TUMBABUEY and the conservation of Lesser Kestrels in Cádiz

It has been 14 years since we started the conservation of Lesser Kestrels in Cádiz. Coincidentally, in March 2008, a member of our association climbed the tower of the San Isidro Labrador Parish Church, in Los Barrios, when he noticed the presence of several Lesser Kestrels breeding inside. A fortuitous finding that has led to the growth of this colony until it is currently perhaps the most important colony in Andalusia (Bustamante, 2020).

Nest Box for our Lesser Kestrels

From that precise moment we began to propose actions to improve its situation in that enclave, trying to ensure that this small bird of prey had adequate nesting places. We began by creating collaborative ties with the different parish priests who have passed through this religious centre for the Church. Initially, one of the priority actions was cleaning the building. The remains and droppings of pigeons were piled high and greatly limited the reproduction of these small falcons. That year, we verified the reproduction of 7 pairs and the successful fledging of 15 young.

Chicks after ringing.

From that moment until the present day, the evolution of the colony in the parish has been tremendous, at present there are 53 nests available, with an impressive 49 occupied last season and these occupied nests produced the successful fledging of 181 young. The municipality of Los Barrios can now house more than 80 nesting pairs, it is a conservation success story attained exclusively through environmental volunteering.

Nest Box Workshop

Encouraged by our success, our interest quickly moved to other enclaves in the municipality of Los Barrios and Algeciras. We increased the area of ​​work reaching as far as Medina Sidonia, in the year 2021. For this expansion we developed agreements with town halls, churches, and individuals. In 2022 we have reached 100 available nests placed in Cádiz and 240 young have been successfully fledged.

The same year as the start of the project (2008), we began the scientific ringing of these birds and began with the detailed study of their reproductive biology. Since then, more than 1,000 young and a couple of hundred adults have been ringed to enable us to learn more about their evolution. Hundreds of local recaptures have confirmed the importance of this enclave for the species. External observations have been diverse during reproduction: Castro Verde (Portugal), Doñana, Álora, Manilva, Casares, Tarifa, Algeciras, etc. During migration it has been less so, but enough to confirm the surprising migration to the north after breeding and then to the Sahel in autumn and winter.

Brooding female capture by remote camera.

Other priority actions have been for the dissemination, awareness, and collaboration with various scientific entities. We have carried out many educational open days for the public, demonstrating ringing, construction of nest boxes, visits to the colonies, etc. In 2021, we placed a live broadcast webcam in one of the Los Barrios City Hall nest boxes (https://www.youtube.com/watch?v=3jUjoQ-Y1nM).

We have proposed, together with the Barrios City Council, the declaration of an urban ZEPA (Special Protection Area for Birds) for the urban area of ​​this municipality. We are in the process of doing the same with Tarifa. The idea is to give a higher value to the urban habitat and facilitate the conservation of breeding sites protected under the umbrella of European environmental legislation.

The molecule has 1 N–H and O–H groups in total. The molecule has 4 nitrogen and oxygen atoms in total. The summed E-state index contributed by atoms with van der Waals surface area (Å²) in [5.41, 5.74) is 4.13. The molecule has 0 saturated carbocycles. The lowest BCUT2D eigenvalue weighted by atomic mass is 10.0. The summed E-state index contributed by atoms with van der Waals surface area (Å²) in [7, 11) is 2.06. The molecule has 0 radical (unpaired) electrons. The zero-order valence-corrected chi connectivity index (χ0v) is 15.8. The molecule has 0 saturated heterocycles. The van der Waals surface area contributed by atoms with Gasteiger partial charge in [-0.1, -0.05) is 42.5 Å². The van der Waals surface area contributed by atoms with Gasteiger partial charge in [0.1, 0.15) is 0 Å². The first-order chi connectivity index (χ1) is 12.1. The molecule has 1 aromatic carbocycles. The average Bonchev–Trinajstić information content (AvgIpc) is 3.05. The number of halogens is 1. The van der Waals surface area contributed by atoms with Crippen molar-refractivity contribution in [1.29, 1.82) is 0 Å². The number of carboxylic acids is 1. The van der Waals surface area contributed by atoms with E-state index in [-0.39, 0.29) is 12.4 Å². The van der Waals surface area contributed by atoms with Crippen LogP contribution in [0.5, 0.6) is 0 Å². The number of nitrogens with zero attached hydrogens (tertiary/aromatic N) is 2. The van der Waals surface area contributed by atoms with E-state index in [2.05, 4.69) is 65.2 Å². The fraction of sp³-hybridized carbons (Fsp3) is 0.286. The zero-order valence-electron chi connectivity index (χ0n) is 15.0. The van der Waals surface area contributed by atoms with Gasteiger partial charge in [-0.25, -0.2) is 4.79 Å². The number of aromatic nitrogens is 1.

In the scientific field, we have developed agreements with the University of East Anglia (UK) and the University of Cádiz. With the first, in 2014, we started the work of placing geolocators and taking samples of variable isotopes to end up participating in a publication on how the effects of migration on birds are less than the importance of the habitat where they reproduce (Buchan, et al, 2021). With the University of Cadiz, we have started this year a marking project with GPS transmitters of reproductive individuals, to know their feeding areas and thus the subsequent protection of those areas.

The last issue we are working on is the detailed monitoring of the wintering of this species in the south of Cádiz. In this area of ​​its distribution there remains a small population of non-migratory individuals that spend the winter in their breeding areas, this fact is very important in order for us to take into account the relationship between the issues of climate change and the species migration patterns.

From Tumbabuey’s perspective we are focused on the conservation of this small steppe bird of prey and its habits and habitats, an effort that is based on the strength with the social number of our group and the valuable support of the Andalucía Bird Society.

Author: Miguel González Perea
Photos: Tumbabuey

References.
Buchan, C., Gilroy, J. J., Catry, I., Bustamante, J., Marca, A. D., Atkinson, P. W., … & Franco, A. (2021). Carryover effects of long-distance avian migration are weaker than effects of breeding environment in a partially migratory bird. Scientific reports, 11(1), 1-10.

Bustamante, J., Molina, B., and Del Moral, J. C. (Eds.). 2020. The Lesser Kestrel in Spain, breeding population in 2016-18 and census method. SEO/BirdLife. Madrid.

Note: The views expressed in articles are those of the authors, and are not necessarily those of the Society.

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